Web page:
(Adds commercial output by early Dec)
BEIJING, Dec 9 (Reuters) - China's total output of commercial shale gas by early this month stood at 143 million cu. m. through pilot drilling, mostly in the southwest Sichuan basin, official China Energy News reported on Monday.
Main production comes from Sinopec Corp's Fuling operation, where 10 horizontal wells in test production had daily output of 150,000 cu. m. per well, the paper said, citing the National Energy Administration.
The move raises hope for a breakthrough in China's shale development.
Fuling, in Chongqing municipality, is expected to pump 3.3 billion cubic metres a year towards the end of 2015, the paper said, on track for a government target of 6.5 bcm/year by 2015.
Other promising areas include Changning-Weiyuan and Zhaotong, both operated by PetroChina, and the Fushun-Yongchuan block which is being jointly developed by PetroChina and Royal-Dutch Shell, the paper said.
China, believed to hold the world's largest resource of shale gas, hopes to replicate the production success of the United States, but faces huge technological and environmental challenges due to its more complex geology and scarce water.
The government, led by the Ministry of Land & Resources, wants to broaden competition in the sector and has held two shale gas auctions so far.
The first, in July 2011, was won by state energy giant Sinopec Corp and a regional coal-seam company, but the second one was won by 16 domestic firms, mostly non-oil companies, who would need to buy in the expertise required.
Here are facts on China's shale gas sector, drawn from company statements, state media and industry officials.
In June 2011, the Ministry of Land Resources (MLR) issued China's first shale gas tender targeting six domestic firms.
Top (Taiwan OTC: 8419.TWO - news) state energy firm PetroChina has said it would pump 1.5 bcm of shale gas in 2015, the first such target for commercial shale gas production. Most of it would come from the Sichuan basin, in southwestern China.
In a second auction concluded last December, 16 local companies were awarded 19 blocks and pledged to spend $2 billion over the next three years, but none of these firms have experience drilling for gas.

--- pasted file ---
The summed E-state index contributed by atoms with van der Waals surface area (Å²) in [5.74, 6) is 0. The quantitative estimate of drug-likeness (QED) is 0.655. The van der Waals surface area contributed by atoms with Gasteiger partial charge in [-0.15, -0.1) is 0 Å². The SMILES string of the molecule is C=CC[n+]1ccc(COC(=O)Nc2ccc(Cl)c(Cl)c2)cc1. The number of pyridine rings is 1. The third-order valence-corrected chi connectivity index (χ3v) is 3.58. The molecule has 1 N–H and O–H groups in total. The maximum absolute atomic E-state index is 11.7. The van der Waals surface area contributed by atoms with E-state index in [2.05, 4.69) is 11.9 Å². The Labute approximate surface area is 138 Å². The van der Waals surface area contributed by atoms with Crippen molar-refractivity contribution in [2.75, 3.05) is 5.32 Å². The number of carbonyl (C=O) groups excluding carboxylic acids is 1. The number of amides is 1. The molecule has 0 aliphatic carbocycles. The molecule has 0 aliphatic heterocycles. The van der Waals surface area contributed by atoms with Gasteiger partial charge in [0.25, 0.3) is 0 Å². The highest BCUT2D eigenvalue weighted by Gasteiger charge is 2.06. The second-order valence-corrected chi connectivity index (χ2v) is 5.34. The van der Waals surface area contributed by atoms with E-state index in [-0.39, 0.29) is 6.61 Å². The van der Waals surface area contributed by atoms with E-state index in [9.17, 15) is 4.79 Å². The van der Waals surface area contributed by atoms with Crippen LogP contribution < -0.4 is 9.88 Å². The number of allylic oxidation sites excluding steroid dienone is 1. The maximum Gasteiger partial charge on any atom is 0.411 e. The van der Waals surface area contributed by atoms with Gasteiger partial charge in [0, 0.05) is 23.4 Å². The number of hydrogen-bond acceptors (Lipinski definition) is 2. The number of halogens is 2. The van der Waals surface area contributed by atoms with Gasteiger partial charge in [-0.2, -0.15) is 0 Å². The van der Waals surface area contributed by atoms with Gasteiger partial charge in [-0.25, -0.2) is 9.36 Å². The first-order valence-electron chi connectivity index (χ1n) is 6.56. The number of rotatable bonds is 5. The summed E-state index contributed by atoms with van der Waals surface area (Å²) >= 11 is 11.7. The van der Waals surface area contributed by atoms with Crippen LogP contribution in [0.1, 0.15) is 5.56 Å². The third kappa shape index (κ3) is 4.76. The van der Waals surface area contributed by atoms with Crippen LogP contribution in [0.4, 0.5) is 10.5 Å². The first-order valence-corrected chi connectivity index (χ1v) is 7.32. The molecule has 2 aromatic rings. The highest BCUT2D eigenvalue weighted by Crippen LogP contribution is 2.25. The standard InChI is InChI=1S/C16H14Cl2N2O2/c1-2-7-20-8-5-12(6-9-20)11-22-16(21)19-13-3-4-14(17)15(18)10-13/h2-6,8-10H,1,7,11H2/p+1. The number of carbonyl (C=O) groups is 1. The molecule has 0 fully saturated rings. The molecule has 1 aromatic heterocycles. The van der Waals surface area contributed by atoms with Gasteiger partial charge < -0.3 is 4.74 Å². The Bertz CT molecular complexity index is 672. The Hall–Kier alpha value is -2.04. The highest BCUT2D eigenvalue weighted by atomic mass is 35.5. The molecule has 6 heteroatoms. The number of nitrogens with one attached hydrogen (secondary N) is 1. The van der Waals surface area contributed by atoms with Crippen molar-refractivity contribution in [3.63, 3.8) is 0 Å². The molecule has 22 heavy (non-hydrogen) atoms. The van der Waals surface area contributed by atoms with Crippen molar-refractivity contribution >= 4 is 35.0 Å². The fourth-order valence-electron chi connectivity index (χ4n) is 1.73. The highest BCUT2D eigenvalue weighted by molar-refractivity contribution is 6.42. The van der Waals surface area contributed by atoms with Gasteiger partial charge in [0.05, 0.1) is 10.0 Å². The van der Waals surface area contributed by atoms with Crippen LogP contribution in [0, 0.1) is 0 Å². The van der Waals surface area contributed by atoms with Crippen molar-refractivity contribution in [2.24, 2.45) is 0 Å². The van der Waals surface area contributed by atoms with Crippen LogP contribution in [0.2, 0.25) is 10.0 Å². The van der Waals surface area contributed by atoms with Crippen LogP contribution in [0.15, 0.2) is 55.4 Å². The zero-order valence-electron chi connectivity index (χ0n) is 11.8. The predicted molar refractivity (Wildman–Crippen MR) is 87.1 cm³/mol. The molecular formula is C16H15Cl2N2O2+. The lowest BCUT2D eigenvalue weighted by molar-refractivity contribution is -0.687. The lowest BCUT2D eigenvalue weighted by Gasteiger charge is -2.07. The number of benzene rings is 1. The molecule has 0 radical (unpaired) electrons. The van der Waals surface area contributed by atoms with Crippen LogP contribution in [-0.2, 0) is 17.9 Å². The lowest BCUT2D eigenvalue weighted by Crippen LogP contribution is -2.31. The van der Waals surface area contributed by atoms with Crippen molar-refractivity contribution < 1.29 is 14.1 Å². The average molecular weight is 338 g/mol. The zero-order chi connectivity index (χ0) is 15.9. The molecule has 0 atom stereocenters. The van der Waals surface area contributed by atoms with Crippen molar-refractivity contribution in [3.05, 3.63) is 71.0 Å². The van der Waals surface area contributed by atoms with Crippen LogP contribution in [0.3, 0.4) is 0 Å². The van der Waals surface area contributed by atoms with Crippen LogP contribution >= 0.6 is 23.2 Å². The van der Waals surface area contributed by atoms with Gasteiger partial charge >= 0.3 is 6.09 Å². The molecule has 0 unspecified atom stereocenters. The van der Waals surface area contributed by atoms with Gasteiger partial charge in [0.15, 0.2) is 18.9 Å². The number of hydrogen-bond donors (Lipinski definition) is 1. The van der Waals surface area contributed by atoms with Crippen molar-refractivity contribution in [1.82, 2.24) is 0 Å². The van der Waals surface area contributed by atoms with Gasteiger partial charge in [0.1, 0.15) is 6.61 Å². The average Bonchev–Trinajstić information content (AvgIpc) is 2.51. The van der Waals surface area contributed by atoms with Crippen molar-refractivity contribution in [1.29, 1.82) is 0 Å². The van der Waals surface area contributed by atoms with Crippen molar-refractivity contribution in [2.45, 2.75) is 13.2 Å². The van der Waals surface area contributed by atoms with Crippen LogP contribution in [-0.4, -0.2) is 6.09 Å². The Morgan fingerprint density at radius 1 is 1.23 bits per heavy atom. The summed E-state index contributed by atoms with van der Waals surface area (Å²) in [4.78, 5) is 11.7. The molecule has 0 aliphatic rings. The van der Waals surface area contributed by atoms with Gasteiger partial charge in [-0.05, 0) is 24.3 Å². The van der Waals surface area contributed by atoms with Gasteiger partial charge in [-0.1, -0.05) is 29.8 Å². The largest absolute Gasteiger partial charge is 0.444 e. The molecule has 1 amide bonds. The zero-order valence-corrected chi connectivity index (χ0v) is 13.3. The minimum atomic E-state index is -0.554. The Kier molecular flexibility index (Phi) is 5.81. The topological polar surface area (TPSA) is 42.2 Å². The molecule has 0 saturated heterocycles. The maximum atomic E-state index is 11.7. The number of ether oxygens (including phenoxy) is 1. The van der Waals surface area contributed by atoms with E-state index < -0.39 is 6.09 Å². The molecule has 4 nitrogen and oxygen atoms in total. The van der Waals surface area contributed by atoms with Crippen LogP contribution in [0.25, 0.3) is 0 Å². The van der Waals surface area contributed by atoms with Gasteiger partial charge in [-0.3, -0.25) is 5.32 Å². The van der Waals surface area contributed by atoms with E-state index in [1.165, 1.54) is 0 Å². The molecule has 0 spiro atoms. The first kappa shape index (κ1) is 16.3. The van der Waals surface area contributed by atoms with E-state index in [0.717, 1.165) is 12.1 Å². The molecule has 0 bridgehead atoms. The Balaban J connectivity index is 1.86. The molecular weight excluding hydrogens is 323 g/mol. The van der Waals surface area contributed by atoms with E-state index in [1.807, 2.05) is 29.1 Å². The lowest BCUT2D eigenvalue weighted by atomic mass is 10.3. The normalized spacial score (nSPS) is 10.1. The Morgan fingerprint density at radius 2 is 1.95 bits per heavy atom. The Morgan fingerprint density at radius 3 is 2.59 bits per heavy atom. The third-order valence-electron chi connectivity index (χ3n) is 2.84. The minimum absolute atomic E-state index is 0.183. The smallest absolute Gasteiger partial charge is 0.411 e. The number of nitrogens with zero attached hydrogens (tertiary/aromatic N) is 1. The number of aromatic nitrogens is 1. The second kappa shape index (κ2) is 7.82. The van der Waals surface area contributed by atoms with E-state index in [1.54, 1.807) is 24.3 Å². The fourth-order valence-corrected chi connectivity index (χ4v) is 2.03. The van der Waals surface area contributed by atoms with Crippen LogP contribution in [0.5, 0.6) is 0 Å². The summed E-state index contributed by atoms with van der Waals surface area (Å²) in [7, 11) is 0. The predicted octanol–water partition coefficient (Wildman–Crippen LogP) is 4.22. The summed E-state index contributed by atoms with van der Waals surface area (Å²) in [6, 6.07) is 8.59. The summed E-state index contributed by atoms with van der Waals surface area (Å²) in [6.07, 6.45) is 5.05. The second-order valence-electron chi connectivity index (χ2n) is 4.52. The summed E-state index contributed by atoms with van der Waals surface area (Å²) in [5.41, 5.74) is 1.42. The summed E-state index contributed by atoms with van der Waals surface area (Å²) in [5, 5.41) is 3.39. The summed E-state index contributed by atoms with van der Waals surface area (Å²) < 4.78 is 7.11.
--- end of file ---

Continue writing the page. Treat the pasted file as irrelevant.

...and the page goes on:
State utility China Huadian Corp, one of the second tender winners, plans to tender later this year for engineering services. It plans to drill more than 40 wells over the next three years with a budget of 2.7 billion yuan.
China has 25.08 trillion cubic metres of potentially recoverable shale gas resource, says MLR, in charge of resource registrations and mining rights.
That compared to the U.S. Energy Information Agency's estimate in March last year that put China's technically recoverable shale gas reserves at 36.1 tcm, exceeding U.S. reserves of 24.4 tcm.
In March 2012, the government said the industry would establish 19 key exploration and production zones by 2015 in 13 provinces and regions including Sichuan, Chongqing, Guizhou, Hunan, Hubei, Yunnan, Anhui, Jingxi, Shaanxi, Liaoning and Xinjiang.
There may be shale gas in China's Sichuan basin, Erdos basin, Bohai Bay, Songliao basin, Jianghan basin, Tuha basin, Tarim basin and Junggar basin, mostly in the west and north.
The upstream regions of the Yangtze River valley, which include southern and eastern parts of Sichuan province, southeastern parts of Chongqing, northern parts of Guizhou and western parts of Hubei, are likely to contain sizeable deposits, MLR preliminary estimates show.
About 27 of these were horizontal wells. So far three wells have yielded a daily output of 60,000 to 130,000 cu.m. in test production, including one PetroChina well in Weiyuan block, Jiaoye HF-1 drilled by Sinopec and a third one drilled by Shell (LSE: RDSB.L - news) in Fushun block. All three are in the Sichuan basin.
PetroChina has been focusing on the Sichuan basin, geologically more similar to basins in the United States. Sinopec's drilling covers both marine and continental basins.
China in late 2011 established shale gas as a resource independent of conventional hydrocarbons, to let in more independent players. It was followed by a policy to free up wellhead, or wholesale prices, for unconventional gas, to spur exploration.
(Compiled by Chen Aizhu; Editing by Clarence Fernandez)